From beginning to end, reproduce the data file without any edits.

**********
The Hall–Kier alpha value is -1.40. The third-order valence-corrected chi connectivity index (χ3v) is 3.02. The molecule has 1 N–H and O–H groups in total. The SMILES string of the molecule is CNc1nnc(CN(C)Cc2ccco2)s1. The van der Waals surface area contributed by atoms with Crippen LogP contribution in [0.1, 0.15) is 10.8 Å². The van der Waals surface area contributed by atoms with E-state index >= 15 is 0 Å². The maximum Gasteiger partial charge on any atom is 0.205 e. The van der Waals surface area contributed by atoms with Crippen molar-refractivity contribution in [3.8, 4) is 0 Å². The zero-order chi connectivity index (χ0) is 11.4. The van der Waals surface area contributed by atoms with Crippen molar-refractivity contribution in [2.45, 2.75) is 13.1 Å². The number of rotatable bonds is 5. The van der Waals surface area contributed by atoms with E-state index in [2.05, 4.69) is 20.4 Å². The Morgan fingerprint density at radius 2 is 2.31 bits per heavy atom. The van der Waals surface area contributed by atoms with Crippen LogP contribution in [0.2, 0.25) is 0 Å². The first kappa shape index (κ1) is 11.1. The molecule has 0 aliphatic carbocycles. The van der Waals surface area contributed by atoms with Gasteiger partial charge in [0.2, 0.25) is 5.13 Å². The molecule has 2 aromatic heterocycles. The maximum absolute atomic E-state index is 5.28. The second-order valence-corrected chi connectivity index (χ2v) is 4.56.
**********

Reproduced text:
The Hall–Kier alpha value is -1.40. The third-order valence-corrected chi connectivity index (χ3v) is 3.02. The molecule has 1 N–H and O–H groups in total. The SMILES string of the molecule is CNc1nnc(CN(C)Cc2ccco2)s1. The van der Waals surface area contributed by atoms with Crippen LogP contribution in [0.1, 0.15) is 10.8 Å². The van der Waals surface area contributed by atoms with E-state index >= 15 is 0 Å². The maximum Gasteiger partial charge on any atom is 0.205 e. The van der Waals surface area contributed by atoms with Crippen molar-refractivity contribution in [3.8, 4) is 0 Å². The zero-order chi connectivity index (χ0) is 11.4. The van der Waals surface area contributed by atoms with Crippen molar-refractivity contribution in [2.45, 2.75) is 13.1 Å². The number of rotatable bonds is 5. The van der Waals surface area contributed by atoms with E-state index in [2.05, 4.69) is 20.4 Å². The Morgan fingerprint density at radius 2 is 2.31 bits per heavy atom. The van der Waals surface area contributed by atoms with Crippen LogP contribution in [0.2, 0.25) is 0 Å². The first kappa shape index (κ1) is 11.1. The molecule has 0 aliphatic carbocycles. The van der Waals surface area contributed by atoms with Gasteiger partial charge in [0.2, 0.25) is 5.13 Å². The molecule has 2 aromatic heterocycles. The maximum absolute atomic E-state index is 5.28. The second-order valence-corrected chi connectivity index (χ2v) is 4.56.